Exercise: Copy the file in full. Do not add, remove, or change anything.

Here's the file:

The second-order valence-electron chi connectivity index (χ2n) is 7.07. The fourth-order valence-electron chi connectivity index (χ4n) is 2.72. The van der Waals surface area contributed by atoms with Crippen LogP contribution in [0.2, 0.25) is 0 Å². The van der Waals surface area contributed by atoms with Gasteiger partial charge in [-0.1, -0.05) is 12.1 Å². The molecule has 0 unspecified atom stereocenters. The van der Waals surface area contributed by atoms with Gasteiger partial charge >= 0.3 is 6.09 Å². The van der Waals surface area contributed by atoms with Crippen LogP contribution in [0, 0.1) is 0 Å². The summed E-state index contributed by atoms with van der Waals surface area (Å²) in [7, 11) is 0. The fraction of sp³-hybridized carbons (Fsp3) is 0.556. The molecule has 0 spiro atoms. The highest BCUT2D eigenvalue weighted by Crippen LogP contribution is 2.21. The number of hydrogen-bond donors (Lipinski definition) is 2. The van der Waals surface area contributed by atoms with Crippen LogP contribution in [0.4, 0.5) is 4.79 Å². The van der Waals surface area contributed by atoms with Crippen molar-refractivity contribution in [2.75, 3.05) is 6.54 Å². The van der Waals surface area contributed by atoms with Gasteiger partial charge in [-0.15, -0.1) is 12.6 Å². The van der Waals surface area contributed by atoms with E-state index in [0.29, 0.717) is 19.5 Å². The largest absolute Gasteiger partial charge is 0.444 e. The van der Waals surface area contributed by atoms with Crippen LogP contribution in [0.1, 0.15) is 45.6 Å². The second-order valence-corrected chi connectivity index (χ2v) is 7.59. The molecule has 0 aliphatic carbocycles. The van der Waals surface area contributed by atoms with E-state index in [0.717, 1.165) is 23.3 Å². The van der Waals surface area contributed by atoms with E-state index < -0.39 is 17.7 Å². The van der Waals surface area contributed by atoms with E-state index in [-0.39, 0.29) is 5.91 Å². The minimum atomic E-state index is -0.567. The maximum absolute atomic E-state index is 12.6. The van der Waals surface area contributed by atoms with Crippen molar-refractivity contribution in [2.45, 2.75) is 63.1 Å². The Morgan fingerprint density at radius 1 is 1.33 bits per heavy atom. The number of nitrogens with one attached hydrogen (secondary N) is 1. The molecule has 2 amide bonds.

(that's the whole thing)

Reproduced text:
The second-order valence-electron chi connectivity index (χ2n) is 7.07. The fourth-order valence-electron chi connectivity index (χ4n) is 2.72. The van der Waals surface area contributed by atoms with Crippen LogP contribution in [0.2, 0.25) is 0 Å². The van der Waals surface area contributed by atoms with Gasteiger partial charge in [-0.1, -0.05) is 12.1 Å². The molecule has 0 unspecified atom stereocenters. The van der Waals surface area contributed by atoms with Gasteiger partial charge >= 0.3 is 6.09 Å². The van der Waals surface area contributed by atoms with Crippen LogP contribution in [0, 0.1) is 0 Å². The summed E-state index contributed by atoms with van der Waals surface area (Å²) in [7, 11) is 0. The fraction of sp³-hybridized carbons (Fsp3) is 0.556. The molecule has 0 spiro atoms. The highest BCUT2D eigenvalue weighted by Crippen LogP contribution is 2.21. The number of hydrogen-bond donors (Lipinski definition) is 2. The van der Waals surface area contributed by atoms with Crippen LogP contribution in [0.4, 0.5) is 4.79 Å². The van der Waals surface area contributed by atoms with Crippen molar-refractivity contribution in [2.75, 3.05) is 6.54 Å². The van der Waals surface area contributed by atoms with Gasteiger partial charge in [-0.15, -0.1) is 12.6 Å². The van der Waals surface area contributed by atoms with E-state index in [0.29, 0.717) is 19.5 Å². The largest absolute Gasteiger partial charge is 0.444 e. The van der Waals surface area contributed by atoms with Crippen LogP contribution in [0.1, 0.15) is 45.6 Å². The second-order valence-corrected chi connectivity index (χ2v) is 7.59. The molecule has 0 aliphatic carbocycles. The van der Waals surface area contributed by atoms with E-state index in [0.717, 1.165) is 23.3 Å². The van der Waals surface area contributed by atoms with E-state index < -0.39 is 17.7 Å². The van der Waals surface area contributed by atoms with E-state index in [-0.39, 0.29) is 5.91 Å². The minimum atomic E-state index is -0.567. The maximum absolute atomic E-state index is 12.6. The van der Waals surface area contributed by atoms with Crippen molar-refractivity contribution in [2.45, 2.75) is 63.1 Å². The Morgan fingerprint density at radius 1 is 1.33 bits per heavy atom. The number of nitrogens with one attached hydrogen (secondary N) is 1. The molecule has 2 amide bonds.